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No Unreasonable Search and Seizure

By Amital Etzioni

Much of the discussion about the post-9/11 balance between national security and individual rights is as polarized as much of our public discourse is. On one hand are those who argue that the threat of terrorism is vastly exaggerated, that fear-mongering is used to deprive Americans of their basic rights, and terrorists could be dealt with as yet another kind of criminal—by the police and tried in civilian courts. On the other hand are those who argue that the greatest danger the nation ever faced is the combination of terrorism and weapons of mass destruction, that those who oppose reasonable security measures are aiding and abetting the enemy, and that torture and extraordinary renditions have been vital in aborting major additional attacks on our homeland.

If one moves away from such one-sided, simplistic, overarching positions, one realizes that we face two major legitimate goals—national security and a lawful government based on individual rights—and that neither can or should trump the other, and that the tension between these goals can be worked out. Moreover, this key thesis is reflected in our Constitution, specifically in the Fourth Amendment. It avoids the absolute language of the First Amendment–“Congress shall make NO law”—and holds instead that there be no unreasonable search and seizure. That is, the framers of the Constitution recognized that some searches do not violate rights and are fully legal and legitimate. And they stipulated a criterion for determining which are acceptable: those that a reasonable person will recognize as proper. Needless to say, such recognition changes over time—for instance, after events that reformulate our national psyche, such as 9/11.

One next recognizes that the right to live is the most basic right. This is the case because all other rights are contingent on this one, while the right to live is not contingent on the others. It seems all too simple to state that dead people cannot exercise their rights, yet it bears repeating because the extensive implications of this observation are often ignored: When the right to live is violated because basic security is not provided, all other rights are undermined—but not vice versa. One further notes that the special status of the right to live is reflected in the criminal codes of all democratic nations, which punish taking someone else’s life—murder—more severely than practically all other crimes, including the violation of property rights, discrimination, and harassment. Hence, providing basic security— not avoiding all risks, but allowing people to feel secure in their homes and in public spaces—is essential and primary.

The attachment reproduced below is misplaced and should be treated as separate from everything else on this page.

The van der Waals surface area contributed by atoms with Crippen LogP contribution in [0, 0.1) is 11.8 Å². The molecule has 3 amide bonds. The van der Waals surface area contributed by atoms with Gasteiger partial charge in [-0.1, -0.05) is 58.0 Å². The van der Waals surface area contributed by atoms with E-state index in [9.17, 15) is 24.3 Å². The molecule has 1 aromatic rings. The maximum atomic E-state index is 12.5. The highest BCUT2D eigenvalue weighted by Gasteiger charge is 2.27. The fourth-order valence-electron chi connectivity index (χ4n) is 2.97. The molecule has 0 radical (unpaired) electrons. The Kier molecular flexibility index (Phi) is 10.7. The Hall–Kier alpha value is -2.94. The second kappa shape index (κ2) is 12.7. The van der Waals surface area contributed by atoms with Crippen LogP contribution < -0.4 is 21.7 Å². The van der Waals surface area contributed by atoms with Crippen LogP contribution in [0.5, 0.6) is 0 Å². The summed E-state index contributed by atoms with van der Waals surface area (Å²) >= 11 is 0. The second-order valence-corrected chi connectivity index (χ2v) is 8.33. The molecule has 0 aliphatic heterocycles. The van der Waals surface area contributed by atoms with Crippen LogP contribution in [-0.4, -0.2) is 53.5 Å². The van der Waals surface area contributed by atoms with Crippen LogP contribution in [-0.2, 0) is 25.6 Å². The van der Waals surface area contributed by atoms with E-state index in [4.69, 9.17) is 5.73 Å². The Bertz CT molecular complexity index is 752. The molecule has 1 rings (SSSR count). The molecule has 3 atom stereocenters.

One next examines various security measures, each on the basis of their reasonableness, rather than condemning or embracing them wholesale. A key example of a security measure that seems eminently reasonable follows. Before cyberspace existed, the authorities could present evidence to show that they had probable cause to suspect that a given person posed a security risk and gain the permission of the court to tap that person’s phone (typically his only phone). Since then, people have obtained a large variety of new and diverse communications devices. In 2001, the Patriot Act changed the specifications of Foreign Intelligence Surveillance Act (FISA) wiretaps regarding particularity from one instrument to one person. Evidence still must be presented to the court, and authorities still must show probable cause and individualized suspicion. All that happened here is that law enforcement authorities were finally allowed to catch up with technological development.